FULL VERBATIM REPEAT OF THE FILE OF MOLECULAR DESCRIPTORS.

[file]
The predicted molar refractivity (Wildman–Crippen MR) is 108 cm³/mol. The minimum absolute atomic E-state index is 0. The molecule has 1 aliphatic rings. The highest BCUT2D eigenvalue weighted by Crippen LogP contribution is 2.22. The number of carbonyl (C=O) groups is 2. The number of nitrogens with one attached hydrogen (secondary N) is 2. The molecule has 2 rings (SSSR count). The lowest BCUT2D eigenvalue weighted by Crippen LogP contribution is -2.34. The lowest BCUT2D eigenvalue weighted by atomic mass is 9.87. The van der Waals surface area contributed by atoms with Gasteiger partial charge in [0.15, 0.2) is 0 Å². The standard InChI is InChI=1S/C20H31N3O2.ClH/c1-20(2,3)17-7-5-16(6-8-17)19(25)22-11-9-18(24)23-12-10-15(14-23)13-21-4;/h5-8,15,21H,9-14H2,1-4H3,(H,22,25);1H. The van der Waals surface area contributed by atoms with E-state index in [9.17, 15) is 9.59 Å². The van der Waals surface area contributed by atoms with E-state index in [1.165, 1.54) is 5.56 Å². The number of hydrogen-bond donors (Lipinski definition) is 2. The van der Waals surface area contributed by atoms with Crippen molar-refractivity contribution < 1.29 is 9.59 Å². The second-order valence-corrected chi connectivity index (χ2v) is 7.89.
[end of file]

The predicted molar refractivity (Wildman–Crippen MR) is 108 cm³/mol. The minimum absolute atomic E-state index is 0. The molecule has 1 aliphatic rings. The highest BCUT2D eigenvalue weighted by Crippen LogP contribution is 2.22. The number of carbonyl (C=O) groups is 2. The number of nitrogens with one attached hydrogen (secondary N) is 2. The molecule has 2 rings (SSSR count). The lowest BCUT2D eigenvalue weighted by Crippen LogP contribution is -2.34. The lowest BCUT2D eigenvalue weighted by atomic mass is 9.87. The van der Waals surface area contributed by atoms with Gasteiger partial charge in [0.15, 0.2) is 0 Å². The standard InChI is InChI=1S/C20H31N3O2.ClH/c1-20(2,3)17-7-5-16(6-8-17)19(25)22-11-9-18(24)23-12-10-15(14-23)13-21-4;/h5-8,15,21H,9-14H2,1-4H3,(H,22,25);1H. The van der Waals surface area contributed by atoms with E-state index in [9.17, 15) is 9.59 Å². The van der Waals surface area contributed by atoms with E-state index in [1.165, 1.54) is 5.56 Å². The number of hydrogen-bond donors (Lipinski definition) is 2. The van der Waals surface area contributed by atoms with Crippen molar-refractivity contribution < 1.29 is 9.59 Å². The second-order valence-corrected chi connectivity index (χ2v) is 7.89.